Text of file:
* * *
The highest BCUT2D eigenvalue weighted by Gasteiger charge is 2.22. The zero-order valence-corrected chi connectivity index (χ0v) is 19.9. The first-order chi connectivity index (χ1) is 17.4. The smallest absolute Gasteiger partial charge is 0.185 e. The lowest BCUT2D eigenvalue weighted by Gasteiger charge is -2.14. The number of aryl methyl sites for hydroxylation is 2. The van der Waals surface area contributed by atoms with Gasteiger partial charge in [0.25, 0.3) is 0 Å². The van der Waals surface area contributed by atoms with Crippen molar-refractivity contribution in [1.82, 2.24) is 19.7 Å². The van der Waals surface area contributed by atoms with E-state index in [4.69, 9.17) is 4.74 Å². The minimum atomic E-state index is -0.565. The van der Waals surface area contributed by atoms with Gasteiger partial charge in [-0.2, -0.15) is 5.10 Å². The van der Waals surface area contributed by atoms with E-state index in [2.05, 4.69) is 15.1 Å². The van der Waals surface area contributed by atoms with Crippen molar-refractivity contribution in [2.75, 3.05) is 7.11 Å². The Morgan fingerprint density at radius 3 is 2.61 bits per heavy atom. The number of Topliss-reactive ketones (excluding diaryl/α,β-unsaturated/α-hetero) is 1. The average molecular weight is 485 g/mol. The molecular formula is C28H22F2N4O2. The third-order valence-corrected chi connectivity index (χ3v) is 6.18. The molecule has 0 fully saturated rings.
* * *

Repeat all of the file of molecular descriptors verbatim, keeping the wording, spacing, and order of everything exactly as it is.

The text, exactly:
The highest BCUT2D eigenvalue weighted by Gasteiger charge is 2.22. The zero-order valence-corrected chi connectivity index (χ0v) is 19.9. The first-order chi connectivity index (χ1) is 17.4. The smallest absolute Gasteiger partial charge is 0.185 e. The lowest BCUT2D eigenvalue weighted by Gasteiger charge is -2.14. The number of aryl methyl sites for hydroxylation is 2. The van der Waals surface area contributed by atoms with Gasteiger partial charge in [0.25, 0.3) is 0 Å². The van der Waals surface area contributed by atoms with Crippen molar-refractivity contribution in [1.82, 2.24) is 19.7 Å². The van der Waals surface area contributed by atoms with E-state index in [4.69, 9.17) is 4.74 Å². The minimum atomic E-state index is -0.565. The van der Waals surface area contributed by atoms with Gasteiger partial charge in [-0.2, -0.15) is 5.10 Å². The van der Waals surface area contributed by atoms with E-state index in [2.05, 4.69) is 15.1 Å². The van der Waals surface area contributed by atoms with Crippen molar-refractivity contribution in [2.75, 3.05) is 7.11 Å². The Morgan fingerprint density at radius 3 is 2.61 bits per heavy atom. The number of Topliss-reactive ketones (excluding diaryl/α,β-unsaturated/α-hetero) is 1. The average molecular weight is 485 g/mol. The molecular formula is C28H22F2N4O2. The third-order valence-corrected chi connectivity index (χ3v) is 6.18. The molecule has 0 fully saturated rings.